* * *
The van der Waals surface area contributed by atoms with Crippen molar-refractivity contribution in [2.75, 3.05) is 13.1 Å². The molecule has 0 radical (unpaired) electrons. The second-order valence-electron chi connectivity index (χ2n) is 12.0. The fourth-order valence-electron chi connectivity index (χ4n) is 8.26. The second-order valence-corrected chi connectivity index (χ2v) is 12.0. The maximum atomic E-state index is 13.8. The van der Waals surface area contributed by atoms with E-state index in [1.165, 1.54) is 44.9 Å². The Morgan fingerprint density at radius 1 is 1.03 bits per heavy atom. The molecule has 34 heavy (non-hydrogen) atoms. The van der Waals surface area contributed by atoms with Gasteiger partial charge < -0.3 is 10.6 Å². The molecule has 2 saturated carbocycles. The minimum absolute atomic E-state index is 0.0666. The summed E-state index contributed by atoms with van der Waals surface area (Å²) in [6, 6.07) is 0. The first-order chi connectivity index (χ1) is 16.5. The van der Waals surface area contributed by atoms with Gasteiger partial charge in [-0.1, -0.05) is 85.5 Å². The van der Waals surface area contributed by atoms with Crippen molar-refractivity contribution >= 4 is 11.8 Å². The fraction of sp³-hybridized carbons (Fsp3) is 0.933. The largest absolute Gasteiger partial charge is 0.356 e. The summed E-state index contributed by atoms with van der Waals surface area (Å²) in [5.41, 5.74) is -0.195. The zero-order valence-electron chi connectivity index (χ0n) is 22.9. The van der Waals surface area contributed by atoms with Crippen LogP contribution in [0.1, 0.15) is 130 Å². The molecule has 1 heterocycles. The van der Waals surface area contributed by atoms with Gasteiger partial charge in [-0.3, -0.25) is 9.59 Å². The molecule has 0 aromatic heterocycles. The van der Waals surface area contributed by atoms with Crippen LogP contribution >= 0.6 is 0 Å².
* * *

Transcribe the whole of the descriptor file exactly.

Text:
The van der Waals surface area contributed by atoms with Crippen molar-refractivity contribution in [2.75, 3.05) is 13.1 Å². The molecule has 0 radical (unpaired) electrons. The second-order valence-electron chi connectivity index (χ2n) is 12.0. The fourth-order valence-electron chi connectivity index (χ4n) is 8.26. The second-order valence-corrected chi connectivity index (χ2v) is 12.0. The maximum atomic E-state index is 13.8. The van der Waals surface area contributed by atoms with E-state index in [1.165, 1.54) is 44.9 Å². The Morgan fingerprint density at radius 1 is 1.03 bits per heavy atom. The molecule has 34 heavy (non-hydrogen) atoms. The van der Waals surface area contributed by atoms with Gasteiger partial charge < -0.3 is 10.6 Å². The molecule has 2 saturated carbocycles. The minimum absolute atomic E-state index is 0.0666. The summed E-state index contributed by atoms with van der Waals surface area (Å²) in [6, 6.07) is 0. The first-order chi connectivity index (χ1) is 16.5. The van der Waals surface area contributed by atoms with Gasteiger partial charge in [-0.1, -0.05) is 85.5 Å². The van der Waals surface area contributed by atoms with Crippen molar-refractivity contribution >= 4 is 11.8 Å². The fraction of sp³-hybridized carbons (Fsp3) is 0.933. The largest absolute Gasteiger partial charge is 0.356 e. The summed E-state index contributed by atoms with van der Waals surface area (Å²) in [5.41, 5.74) is -0.195. The zero-order valence-electron chi connectivity index (χ0n) is 22.9. The van der Waals surface area contributed by atoms with Crippen LogP contribution in [0.1, 0.15) is 130 Å². The molecule has 1 heterocycles. The van der Waals surface area contributed by atoms with Gasteiger partial charge in [-0.3, -0.25) is 9.59 Å². The molecule has 0 aromatic heterocycles. The van der Waals surface area contributed by atoms with Crippen LogP contribution >= 0.6 is 0 Å².